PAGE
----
Organic farmer Thomas Broz of Life Earth Farm in Watsonville said he plans to go over the Food Safety Modernization Act with his third-party certifier, but believes "there should not be a waiting period (before applying) approved compost applications that are from products that have been purchased." He said compost made on the farm that follows procedures set by a certification agency should also have no waiting period.

Hirasuna said the proposed FDA rule for soil amendments "could force us to redo our growing methods and philosophies on how to optimize the input vs. output ratio." But, he said, "we have preventive measures that we put into place to minimize any risk that we can. A lot of times, this far exceeds what FDA is asking us to do."

For a number of years, many California growers—conventional and organic—have had food safety plans in place and incorporated "good agricultural practices" to minimize the potential for contamination of fresh produce by pathogens such as salmonella, E.coli O157:H7 and others. Many farmers say their customers have set food safety standards that go beyond what FDA has proposed.

"The rules are stricter from our customers than they are from the agencies," said Tim Chiala, general manager of George Chiala Farms in Santa Clara County. "I think farmers will be able to use FSMA as a marketing tool. I tell people that we are third-party audited, but people don't really know what that means. But if you can say that you comply with all FSMA rules and regulations and are monitored by the government for food safety, it's worth saying."

Santa Cruz County organic farmer Dick Peixoto is third-party certified and has a food safety plan in place. He said all compost used on his farm has been approved as being pathogen-free.

"All of our compost has lot numbers. We buy from a company that keeps records on the turning (of the compost)," Peixoto said. "Many of the smaller guys do their own composting, so the problem is, how do they document that? If they can't do their compost anymore, they have to buy commercial compost like everybody else. That might be the bigger issue, forcing them out of doing their own composting."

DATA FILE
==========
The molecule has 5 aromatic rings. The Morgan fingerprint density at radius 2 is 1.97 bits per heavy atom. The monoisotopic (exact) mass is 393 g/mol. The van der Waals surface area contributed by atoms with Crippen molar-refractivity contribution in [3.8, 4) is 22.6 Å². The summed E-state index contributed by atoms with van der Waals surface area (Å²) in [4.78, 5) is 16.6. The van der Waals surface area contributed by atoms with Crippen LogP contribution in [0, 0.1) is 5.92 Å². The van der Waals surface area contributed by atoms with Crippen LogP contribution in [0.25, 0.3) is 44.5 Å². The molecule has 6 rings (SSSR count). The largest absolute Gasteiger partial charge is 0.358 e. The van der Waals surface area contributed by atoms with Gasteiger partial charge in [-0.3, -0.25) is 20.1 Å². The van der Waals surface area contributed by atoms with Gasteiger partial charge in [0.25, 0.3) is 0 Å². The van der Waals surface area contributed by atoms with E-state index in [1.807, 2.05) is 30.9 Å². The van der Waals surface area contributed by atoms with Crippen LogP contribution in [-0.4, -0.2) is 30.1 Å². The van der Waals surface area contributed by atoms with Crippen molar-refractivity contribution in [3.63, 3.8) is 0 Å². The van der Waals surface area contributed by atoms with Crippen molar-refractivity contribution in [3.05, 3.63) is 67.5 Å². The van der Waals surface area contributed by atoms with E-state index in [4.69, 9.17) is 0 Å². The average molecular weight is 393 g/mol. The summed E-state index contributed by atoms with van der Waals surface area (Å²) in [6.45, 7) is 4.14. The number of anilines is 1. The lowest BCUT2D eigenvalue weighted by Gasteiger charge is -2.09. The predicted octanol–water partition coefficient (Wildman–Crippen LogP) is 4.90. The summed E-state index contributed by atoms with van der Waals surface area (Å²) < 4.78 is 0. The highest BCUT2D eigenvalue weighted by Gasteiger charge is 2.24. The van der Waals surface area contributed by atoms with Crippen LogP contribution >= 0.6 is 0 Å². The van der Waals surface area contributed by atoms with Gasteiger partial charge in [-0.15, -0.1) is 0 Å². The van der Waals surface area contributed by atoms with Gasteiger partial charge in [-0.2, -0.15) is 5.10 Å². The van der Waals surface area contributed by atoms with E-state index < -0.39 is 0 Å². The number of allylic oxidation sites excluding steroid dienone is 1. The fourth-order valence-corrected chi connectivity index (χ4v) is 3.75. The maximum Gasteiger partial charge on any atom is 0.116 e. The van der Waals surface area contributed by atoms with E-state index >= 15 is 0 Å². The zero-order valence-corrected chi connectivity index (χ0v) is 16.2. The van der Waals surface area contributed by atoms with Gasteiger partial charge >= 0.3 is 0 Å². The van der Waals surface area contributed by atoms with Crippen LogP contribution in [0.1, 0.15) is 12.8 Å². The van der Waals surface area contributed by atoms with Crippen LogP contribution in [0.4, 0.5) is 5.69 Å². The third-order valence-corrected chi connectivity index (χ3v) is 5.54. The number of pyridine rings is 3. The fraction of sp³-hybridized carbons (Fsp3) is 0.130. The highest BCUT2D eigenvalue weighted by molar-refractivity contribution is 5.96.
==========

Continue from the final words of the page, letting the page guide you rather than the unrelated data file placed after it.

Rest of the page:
Cantaloupe grower Garrett Patricio of Firebaugh said it is important for growers to have proper recordkeeping.

"It is about making sure that whatever soil amendments you are using, you have records to document where it came from, when it is being used and that it has been handled and treated properly prior to any application," Patricio said.

Suslow recommended that all farmers should become knowledgeable about proposed requirements in the FSMA produce rule.

"In my experience, it is a mistake to think that because you are audited under some program, you are already satisfying whatever the ultimate produce safety rule will contain," he said.

Josh Rolph of the California Farm Bureau Federation Federal Policy Division noted that smaller growers—those with average annual sales of $25,000 or less—are exempt from the proposed rule.

"We encourage all sizes of farming operations to read the provisions and provide comments to FDA for use in shaping the final produce rule," Rolph said. "All growers need to be aware of what is in the rule and know that this is their opportunity to shape it."

(Christine Souza is an assistant editor of Ag Alert. She may be contacted at csouza@cfbf.com.)

 

Taken from the August 7th edition of Ag Alert, a weekly publication from the California Farm Bureau Federation

Last Updated Sunday, December 17, 2017 - 02:05 AM.